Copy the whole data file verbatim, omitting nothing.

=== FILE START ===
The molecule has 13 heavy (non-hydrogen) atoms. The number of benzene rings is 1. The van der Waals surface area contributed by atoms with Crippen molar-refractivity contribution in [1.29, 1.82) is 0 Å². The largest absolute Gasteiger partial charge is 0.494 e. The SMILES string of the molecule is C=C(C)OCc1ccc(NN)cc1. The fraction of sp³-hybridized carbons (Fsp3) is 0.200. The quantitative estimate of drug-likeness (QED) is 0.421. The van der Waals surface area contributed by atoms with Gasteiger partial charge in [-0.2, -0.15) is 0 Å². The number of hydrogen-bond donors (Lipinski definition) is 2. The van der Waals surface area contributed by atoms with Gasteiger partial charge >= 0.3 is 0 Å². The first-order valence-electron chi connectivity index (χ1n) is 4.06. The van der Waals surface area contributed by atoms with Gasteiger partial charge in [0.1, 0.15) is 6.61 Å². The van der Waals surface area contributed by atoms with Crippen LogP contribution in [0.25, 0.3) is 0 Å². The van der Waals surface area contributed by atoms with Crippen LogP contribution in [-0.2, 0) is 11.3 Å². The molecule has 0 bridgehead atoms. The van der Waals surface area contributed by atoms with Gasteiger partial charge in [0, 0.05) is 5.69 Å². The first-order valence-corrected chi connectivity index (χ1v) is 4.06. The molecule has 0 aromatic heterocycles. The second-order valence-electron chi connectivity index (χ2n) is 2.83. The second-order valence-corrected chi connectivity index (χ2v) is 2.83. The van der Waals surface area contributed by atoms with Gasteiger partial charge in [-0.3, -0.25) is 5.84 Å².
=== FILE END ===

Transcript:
The molecule has 13 heavy (non-hydrogen) atoms. The number of benzene rings is 1. The van der Waals surface area contributed by atoms with Crippen molar-refractivity contribution in [1.29, 1.82) is 0 Å². The largest absolute Gasteiger partial charge is 0.494 e. The SMILES string of the molecule is C=C(C)OCc1ccc(NN)cc1. The fraction of sp³-hybridized carbons (Fsp3) is 0.200. The quantitative estimate of drug-likeness (QED) is 0.421. The van der Waals surface area contributed by atoms with Gasteiger partial charge in [-0.2, -0.15) is 0 Å². The number of hydrogen-bond donors (Lipinski definition) is 2. The van der Waals surface area contributed by atoms with Gasteiger partial charge >= 0.3 is 0 Å². The first-order valence-electron chi connectivity index (χ1n) is 4.06. The van der Waals surface area contributed by atoms with Gasteiger partial charge in [0.1, 0.15) is 6.61 Å². The van der Waals surface area contributed by atoms with Crippen LogP contribution in [0.25, 0.3) is 0 Å². The van der Waals surface area contributed by atoms with Crippen LogP contribution in [-0.2, 0) is 11.3 Å². The molecule has 0 bridgehead atoms. The van der Waals surface area contributed by atoms with Gasteiger partial charge in [0, 0.05) is 5.69 Å². The first-order valence-corrected chi connectivity index (χ1v) is 4.06. The molecule has 0 aromatic heterocycles. The second-order valence-electron chi connectivity index (χ2n) is 2.83. The second-order valence-corrected chi connectivity index (χ2v) is 2.83. The van der Waals surface area contributed by atoms with Gasteiger partial charge in [-0.3, -0.25) is 5.84 Å².